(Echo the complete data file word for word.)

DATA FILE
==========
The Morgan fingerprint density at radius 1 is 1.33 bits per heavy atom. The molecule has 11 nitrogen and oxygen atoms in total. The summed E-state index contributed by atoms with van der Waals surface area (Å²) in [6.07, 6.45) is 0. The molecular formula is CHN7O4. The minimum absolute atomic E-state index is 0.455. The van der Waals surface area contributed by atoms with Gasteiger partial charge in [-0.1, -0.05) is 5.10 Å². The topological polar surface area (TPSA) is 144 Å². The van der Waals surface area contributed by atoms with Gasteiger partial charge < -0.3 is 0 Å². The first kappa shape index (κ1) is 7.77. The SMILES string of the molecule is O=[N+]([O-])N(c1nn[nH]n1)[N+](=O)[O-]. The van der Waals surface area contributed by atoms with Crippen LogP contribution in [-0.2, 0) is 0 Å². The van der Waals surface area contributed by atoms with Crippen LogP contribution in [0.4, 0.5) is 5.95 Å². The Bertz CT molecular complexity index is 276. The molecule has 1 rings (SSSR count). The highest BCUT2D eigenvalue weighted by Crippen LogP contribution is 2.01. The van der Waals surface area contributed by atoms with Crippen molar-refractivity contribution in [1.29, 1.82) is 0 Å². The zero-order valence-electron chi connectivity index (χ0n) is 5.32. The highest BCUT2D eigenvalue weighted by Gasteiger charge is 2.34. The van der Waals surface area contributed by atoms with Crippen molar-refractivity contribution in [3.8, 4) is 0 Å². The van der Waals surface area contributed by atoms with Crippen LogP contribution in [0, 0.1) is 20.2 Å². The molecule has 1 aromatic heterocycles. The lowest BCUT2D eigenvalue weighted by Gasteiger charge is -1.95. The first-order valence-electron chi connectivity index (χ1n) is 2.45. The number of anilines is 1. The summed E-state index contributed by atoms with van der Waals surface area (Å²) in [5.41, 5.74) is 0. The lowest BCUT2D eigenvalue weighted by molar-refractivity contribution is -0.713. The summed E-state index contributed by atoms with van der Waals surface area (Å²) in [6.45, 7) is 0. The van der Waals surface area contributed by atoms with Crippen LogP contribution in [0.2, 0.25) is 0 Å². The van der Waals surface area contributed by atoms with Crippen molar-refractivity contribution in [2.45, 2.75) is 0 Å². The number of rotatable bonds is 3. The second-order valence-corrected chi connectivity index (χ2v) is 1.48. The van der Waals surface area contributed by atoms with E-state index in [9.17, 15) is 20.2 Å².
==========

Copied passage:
The Morgan fingerprint density at radius 1 is 1.33 bits per heavy atom. The molecule has 11 nitrogen and oxygen atoms in total. The summed E-state index contributed by atoms with van der Waals surface area (Å²) in [6.07, 6.45) is 0. The molecular formula is CHN7O4. The minimum absolute atomic E-state index is 0.455. The van der Waals surface area contributed by atoms with Gasteiger partial charge in [-0.1, -0.05) is 5.10 Å². The topological polar surface area (TPSA) is 144 Å². The van der Waals surface area contributed by atoms with Gasteiger partial charge < -0.3 is 0 Å². The first kappa shape index (κ1) is 7.77. The SMILES string of the molecule is O=[N+]([O-])N(c1nn[nH]n1)[N+](=O)[O-]. The van der Waals surface area contributed by atoms with Crippen LogP contribution in [-0.2, 0) is 0 Å². The van der Waals surface area contributed by atoms with Crippen LogP contribution in [0.4, 0.5) is 5.95 Å². The Bertz CT molecular complexity index is 276. The molecule has 1 rings (SSSR count). The highest BCUT2D eigenvalue weighted by Crippen LogP contribution is 2.01. The van der Waals surface area contributed by atoms with Crippen molar-refractivity contribution in [1.29, 1.82) is 0 Å². The zero-order valence-electron chi connectivity index (χ0n) is 5.32. The highest BCUT2D eigenvalue weighted by Gasteiger charge is 2.34. The van der Waals surface area contributed by atoms with Crippen molar-refractivity contribution in [3.8, 4) is 0 Å². The van der Waals surface area contributed by atoms with Crippen LogP contribution in [0, 0.1) is 20.2 Å². The molecule has 1 aromatic heterocycles. The lowest BCUT2D eigenvalue weighted by Gasteiger charge is -1.95. The first-order valence-electron chi connectivity index (χ1n) is 2.45. The number of anilines is 1. The summed E-state index contributed by atoms with van der Waals surface area (Å²) in [5.41, 5.74) is 0. The lowest BCUT2D eigenvalue weighted by molar-refractivity contribution is -0.713. The summed E-state index contributed by atoms with van der Waals surface area (Å²) in [6.45, 7) is 0. The van der Waals surface area contributed by atoms with Crippen LogP contribution in [0.2, 0.25) is 0 Å². The van der Waals surface area contributed by atoms with Crippen molar-refractivity contribution in [2.45, 2.75) is 0 Å². The number of rotatable bonds is 3. The second-order valence-corrected chi connectivity index (χ2v) is 1.48. The van der Waals surface area contributed by atoms with E-state index in [9.17, 15) is 20.2 Å².